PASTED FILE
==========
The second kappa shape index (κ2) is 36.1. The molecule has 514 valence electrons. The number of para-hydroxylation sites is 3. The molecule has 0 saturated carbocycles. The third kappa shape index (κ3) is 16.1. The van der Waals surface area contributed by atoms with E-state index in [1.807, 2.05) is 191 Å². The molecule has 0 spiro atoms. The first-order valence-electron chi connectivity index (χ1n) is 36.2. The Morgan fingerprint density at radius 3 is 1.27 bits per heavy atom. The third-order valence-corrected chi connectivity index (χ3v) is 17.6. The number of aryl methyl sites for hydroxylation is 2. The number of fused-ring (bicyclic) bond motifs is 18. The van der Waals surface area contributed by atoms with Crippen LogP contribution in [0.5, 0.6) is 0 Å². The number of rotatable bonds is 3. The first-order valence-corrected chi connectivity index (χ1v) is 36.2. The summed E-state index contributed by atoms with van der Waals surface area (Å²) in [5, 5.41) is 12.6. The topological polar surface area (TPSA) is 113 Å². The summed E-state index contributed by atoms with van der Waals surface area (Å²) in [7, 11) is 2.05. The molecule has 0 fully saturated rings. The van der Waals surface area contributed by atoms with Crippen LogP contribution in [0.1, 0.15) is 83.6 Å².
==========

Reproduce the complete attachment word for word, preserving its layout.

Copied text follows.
The second kappa shape index (κ2) is 36.1. The molecule has 514 valence electrons. The number of para-hydroxylation sites is 3. The molecule has 0 saturated carbocycles. The third kappa shape index (κ3) is 16.1. The van der Waals surface area contributed by atoms with E-state index in [1.807, 2.05) is 191 Å². The molecule has 0 spiro atoms. The first-order valence-electron chi connectivity index (χ1n) is 36.2. The Morgan fingerprint density at radius 3 is 1.27 bits per heavy atom. The third-order valence-corrected chi connectivity index (χ3v) is 17.6. The number of aryl methyl sites for hydroxylation is 2. The number of fused-ring (bicyclic) bond motifs is 18. The van der Waals surface area contributed by atoms with Crippen LogP contribution in [0.5, 0.6) is 0 Å². The number of rotatable bonds is 3. The first-order valence-corrected chi connectivity index (χ1v) is 36.2. The summed E-state index contributed by atoms with van der Waals surface area (Å²) in [5, 5.41) is 12.6. The topological polar surface area (TPSA) is 113 Å². The summed E-state index contributed by atoms with van der Waals surface area (Å²) in [7, 11) is 2.05. The molecule has 0 fully saturated rings. The van der Waals surface area contributed by atoms with Crippen LogP contribution in [0.1, 0.15) is 83.6 Å².